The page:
Second, Egypt is not a homogeneous bloc of interests. It is important to stress that Egypt is constituted of a plurality of people with different interests and opinions that cannot be determined on the basis of their nationality. These interests and opinions may be influenced by their class, geographical location, educational background, gender, age, or religion. Therefore, it is impossible to define objectively what constitutes national interests. Any attempt to do so involves the imposition of the interests and opinions of the dominant group in society on the less powerful, usually to the detriment of the latter. Rather, it is more democratic to eschew the terminology of national interests and to create criteria for evaluating NGO work centered on the dignity of the Egyptian citizen and the standards of human rights. Only in this way can we avoid the practices of exclusion and harassment that befall individuals who accept funding from abroad for NGO work.

Third, the process of globalization provides new challenges, such as multinational corporations, environmental degradation, and human trafficking, that do not subscribe to the paradigm of Western domination over Third World or periphery countries. On the contrary, individuals and organizations in the Occident and the Orient are affected by or implicated in these problems. The cross-border nature of these challenges makes it necessary to build a resistance movement that is also transnational. Such a movement empowers ordinary people everywhere, rather than subjecting one section of people to foreign domination. The universality of human rights provides a framework for creating new solidarities across borders that override the exclusiveness of nationalist paradigms while recognizing that individuals need protection against the excesses of global capital markets and other dangers associated with the processes of globalization.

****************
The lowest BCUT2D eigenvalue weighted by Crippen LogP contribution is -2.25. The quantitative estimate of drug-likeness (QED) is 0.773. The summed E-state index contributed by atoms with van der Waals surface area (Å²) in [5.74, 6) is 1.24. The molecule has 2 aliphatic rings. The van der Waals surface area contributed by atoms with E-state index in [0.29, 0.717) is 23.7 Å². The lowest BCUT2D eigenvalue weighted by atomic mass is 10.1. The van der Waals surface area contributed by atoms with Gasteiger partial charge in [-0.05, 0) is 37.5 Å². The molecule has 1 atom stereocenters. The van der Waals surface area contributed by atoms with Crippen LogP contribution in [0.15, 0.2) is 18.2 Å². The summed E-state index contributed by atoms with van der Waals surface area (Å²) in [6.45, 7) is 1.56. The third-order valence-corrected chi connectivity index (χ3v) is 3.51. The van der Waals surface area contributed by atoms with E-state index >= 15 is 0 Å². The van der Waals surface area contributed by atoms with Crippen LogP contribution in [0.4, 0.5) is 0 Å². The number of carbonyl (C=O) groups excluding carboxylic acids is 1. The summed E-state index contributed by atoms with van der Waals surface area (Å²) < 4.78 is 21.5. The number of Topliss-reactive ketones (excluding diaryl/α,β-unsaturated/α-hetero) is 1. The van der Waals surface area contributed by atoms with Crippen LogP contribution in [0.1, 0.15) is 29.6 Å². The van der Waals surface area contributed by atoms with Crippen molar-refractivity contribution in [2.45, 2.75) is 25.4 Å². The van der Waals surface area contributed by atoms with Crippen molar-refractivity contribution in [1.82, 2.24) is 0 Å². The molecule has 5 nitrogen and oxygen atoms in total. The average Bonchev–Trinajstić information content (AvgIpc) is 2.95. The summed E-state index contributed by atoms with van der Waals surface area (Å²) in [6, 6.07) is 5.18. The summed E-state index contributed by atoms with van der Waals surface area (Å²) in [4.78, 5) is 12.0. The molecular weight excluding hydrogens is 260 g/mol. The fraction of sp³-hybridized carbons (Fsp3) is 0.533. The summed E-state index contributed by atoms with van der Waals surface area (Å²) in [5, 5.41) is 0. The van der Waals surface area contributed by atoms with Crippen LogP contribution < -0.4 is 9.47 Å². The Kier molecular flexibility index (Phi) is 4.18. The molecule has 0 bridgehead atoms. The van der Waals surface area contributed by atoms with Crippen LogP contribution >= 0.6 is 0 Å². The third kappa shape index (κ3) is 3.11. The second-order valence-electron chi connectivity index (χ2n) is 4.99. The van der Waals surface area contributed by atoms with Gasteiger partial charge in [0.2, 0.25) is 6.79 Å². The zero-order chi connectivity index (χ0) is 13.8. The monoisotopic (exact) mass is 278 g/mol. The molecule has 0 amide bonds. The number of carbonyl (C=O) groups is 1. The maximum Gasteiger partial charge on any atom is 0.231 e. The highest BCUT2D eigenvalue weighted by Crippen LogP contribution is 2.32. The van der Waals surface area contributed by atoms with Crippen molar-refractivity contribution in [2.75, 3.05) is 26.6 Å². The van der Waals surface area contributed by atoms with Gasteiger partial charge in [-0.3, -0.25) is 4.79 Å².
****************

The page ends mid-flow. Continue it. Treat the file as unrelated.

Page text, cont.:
In personal interviews, almost all the human rights activists I spoke with criticized the assumptions underpinning the foreign funding argument. Yet many have also simultaneously subscribed to some definition of national interests in justifying their actions. Moreover, in their public writings and conversations, the overwhelming majority of human rights activists fail to deconstruct the dominant representations of the West and Egyptian national interests, stressing instead the contribution of their work to Egyptian national interests. It is important that human rights activists attempt to overturn the binary oppositions that give meaning to the foreign funding debate, rather than reframe these oppositions or avoid them. These binary oppositions are at the heart of the discrediting of human rights work and the harassment of activists by the authorities.